The work would involve BAT embedding CSR policies into its business and then communicating this “to stakeholders, NGOs and pressure groups”. PwC proposed to tap its “extensive networks, relationships and knowledge of NGOs and pressure groups”, but cautioned that BAT engage in “limited direct engagement and dialogue” with “low risk” groups.

An early draft of the pitch with comments from BAT suggests it had a particular concern around NGOs. PwC’s proposal, for example, is changed from helping the tobacco firm identify “critical stakeholders” to “critical NGOs and pressure groups’” and BAT narrows “key challenges” to “key challenges from NGOs”.13

It is not known if PwC was awarded the business advising BAT on its CSR development programme. KPMG also pitched for the work later in the year14 and PwC was advised by BAT to  “await our further response on what they presented”.15

Just over a decade later, however, PwC recognised BAT’s CSR efforts, awarding the tobacco firm ‘highly commended’ at its annual Building Public Trust Awards for ‘People Reporting in the FTSE 100’.16

BAT wasn’t the only tobacco company PwC made a CSR pitch to. Two years after it presented to BAT, the firm approached Philip Morris (PM) with a similar proposal to conduct a Corporate Social Responsibility Reporting Roadmap.17 As with BAT, it is not known if PWC was hired.

In a related discussion with PM a month earlier, PwC’s head of reputation assurance, John Browne, is recorded as stating that PM, as a tobacco firm, “has more work ahead of [it] than other companies”.18 Browne, who previously worked on Shell’s CSR programme, warns that the process Is “not cheap!”. A record of the discussion states that Shell spent US$15-$20million over four years on its CSR reporting programme. External consultancy firms like PwC, KPMG and EY, are described in PwC’s 2001 pitch document as “beginning to play a critical role” in reputation assurance services.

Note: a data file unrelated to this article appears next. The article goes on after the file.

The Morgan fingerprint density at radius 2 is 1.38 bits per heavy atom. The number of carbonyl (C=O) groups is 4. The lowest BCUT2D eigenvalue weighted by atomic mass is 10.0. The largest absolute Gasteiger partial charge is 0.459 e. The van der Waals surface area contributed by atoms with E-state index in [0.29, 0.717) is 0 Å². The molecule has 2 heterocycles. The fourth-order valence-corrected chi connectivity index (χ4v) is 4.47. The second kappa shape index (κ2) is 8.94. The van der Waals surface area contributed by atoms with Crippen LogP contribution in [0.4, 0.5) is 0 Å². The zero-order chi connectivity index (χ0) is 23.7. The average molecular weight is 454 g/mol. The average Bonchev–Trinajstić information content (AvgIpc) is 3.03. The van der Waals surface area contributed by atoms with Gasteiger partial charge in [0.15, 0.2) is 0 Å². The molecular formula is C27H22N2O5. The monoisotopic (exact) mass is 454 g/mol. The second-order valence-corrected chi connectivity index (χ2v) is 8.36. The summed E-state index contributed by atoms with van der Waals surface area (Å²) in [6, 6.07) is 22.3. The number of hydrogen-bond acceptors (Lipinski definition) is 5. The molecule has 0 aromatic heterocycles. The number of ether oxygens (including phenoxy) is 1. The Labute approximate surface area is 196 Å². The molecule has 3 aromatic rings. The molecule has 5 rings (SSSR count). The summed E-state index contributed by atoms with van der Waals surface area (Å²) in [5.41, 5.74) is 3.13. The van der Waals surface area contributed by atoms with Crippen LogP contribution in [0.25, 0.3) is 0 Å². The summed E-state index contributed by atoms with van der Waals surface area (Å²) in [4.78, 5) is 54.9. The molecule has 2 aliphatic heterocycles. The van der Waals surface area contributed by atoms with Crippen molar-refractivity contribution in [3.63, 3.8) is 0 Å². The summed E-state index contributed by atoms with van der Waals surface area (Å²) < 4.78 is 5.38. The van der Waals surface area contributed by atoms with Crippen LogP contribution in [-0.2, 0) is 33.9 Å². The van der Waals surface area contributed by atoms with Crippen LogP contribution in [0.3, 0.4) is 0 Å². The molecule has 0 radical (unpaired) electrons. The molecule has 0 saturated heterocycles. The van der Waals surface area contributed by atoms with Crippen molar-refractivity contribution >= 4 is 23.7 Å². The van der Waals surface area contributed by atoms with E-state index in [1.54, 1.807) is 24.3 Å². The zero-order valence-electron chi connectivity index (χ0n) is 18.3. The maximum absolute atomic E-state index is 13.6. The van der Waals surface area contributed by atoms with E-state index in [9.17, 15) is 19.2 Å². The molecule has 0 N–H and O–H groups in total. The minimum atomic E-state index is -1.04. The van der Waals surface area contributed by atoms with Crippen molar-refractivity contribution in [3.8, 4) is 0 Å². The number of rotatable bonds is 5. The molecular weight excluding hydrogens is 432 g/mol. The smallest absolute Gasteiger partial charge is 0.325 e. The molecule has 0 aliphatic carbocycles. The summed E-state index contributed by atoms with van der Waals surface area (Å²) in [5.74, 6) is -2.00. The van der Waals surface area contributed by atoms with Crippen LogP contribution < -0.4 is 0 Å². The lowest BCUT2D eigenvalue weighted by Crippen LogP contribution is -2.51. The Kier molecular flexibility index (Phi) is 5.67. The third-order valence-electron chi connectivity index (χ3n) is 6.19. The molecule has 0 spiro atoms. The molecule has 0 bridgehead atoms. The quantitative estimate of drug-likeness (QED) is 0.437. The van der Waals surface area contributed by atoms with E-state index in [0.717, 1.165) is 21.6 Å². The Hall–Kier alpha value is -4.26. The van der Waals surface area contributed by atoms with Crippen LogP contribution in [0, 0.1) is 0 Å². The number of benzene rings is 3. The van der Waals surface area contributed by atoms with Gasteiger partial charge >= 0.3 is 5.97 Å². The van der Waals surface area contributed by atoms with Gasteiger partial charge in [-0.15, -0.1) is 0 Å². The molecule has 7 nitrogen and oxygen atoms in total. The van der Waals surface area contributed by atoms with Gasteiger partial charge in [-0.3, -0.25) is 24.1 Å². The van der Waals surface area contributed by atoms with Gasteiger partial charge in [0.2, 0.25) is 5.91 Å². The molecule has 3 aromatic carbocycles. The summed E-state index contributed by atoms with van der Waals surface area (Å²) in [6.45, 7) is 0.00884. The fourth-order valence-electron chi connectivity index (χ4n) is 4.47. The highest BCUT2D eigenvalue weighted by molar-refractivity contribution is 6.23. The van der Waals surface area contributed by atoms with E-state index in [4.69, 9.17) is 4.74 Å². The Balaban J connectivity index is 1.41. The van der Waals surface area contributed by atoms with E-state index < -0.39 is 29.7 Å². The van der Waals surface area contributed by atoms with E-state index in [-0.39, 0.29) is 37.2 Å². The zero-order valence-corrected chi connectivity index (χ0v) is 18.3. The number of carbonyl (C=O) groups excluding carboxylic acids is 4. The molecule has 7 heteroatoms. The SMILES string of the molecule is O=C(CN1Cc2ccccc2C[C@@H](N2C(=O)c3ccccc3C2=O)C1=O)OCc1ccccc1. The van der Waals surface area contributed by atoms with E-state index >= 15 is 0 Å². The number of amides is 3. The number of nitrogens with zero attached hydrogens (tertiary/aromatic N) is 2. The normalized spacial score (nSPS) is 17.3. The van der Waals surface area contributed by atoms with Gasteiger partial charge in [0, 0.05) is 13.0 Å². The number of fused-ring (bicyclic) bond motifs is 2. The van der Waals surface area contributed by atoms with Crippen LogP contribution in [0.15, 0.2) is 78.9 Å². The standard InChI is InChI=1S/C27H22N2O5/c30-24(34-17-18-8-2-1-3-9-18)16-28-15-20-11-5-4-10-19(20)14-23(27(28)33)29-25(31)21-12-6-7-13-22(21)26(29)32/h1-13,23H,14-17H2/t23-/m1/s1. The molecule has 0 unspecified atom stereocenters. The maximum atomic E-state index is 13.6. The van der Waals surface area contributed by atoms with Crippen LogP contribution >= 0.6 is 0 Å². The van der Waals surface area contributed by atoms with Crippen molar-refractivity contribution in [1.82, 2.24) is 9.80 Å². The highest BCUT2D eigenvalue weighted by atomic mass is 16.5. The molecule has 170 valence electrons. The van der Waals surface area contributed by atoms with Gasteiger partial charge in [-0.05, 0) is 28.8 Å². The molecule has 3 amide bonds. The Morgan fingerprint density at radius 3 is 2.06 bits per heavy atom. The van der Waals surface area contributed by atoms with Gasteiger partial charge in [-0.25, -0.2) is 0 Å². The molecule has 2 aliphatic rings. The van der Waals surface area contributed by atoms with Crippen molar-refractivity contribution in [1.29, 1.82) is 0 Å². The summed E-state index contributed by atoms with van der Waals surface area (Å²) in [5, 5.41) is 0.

Potential Conflict with Audit Work

The proposed team PwC put forward in 1999 to work on BAT’s CSR programme was led by Andy Popham. At the time, Popham was PwC’s Global Client Service Partner for British American Tobacco and responsible for “setting strategy for PwC/BAT projects”.

An ‘Andy Popham’ is also described in a BAT document a year later as the “PricewaterhouseCoopers partner responsible for [BAT’s] audit”.11 Andy Popham is also listed in another BAT Audit Committee document in 2000 as providing “external audit commentary” on BAT’s accounts.19

Concerns have long been raised about the independence of auditors – and their willingness to challenge management on behalf of shareholders – if at the same time they are seeking to undertake lucrative consultancy work for the same companies. There is no suggestion of any wrongdoing in Andy Popham’s work for either PwC or BAT.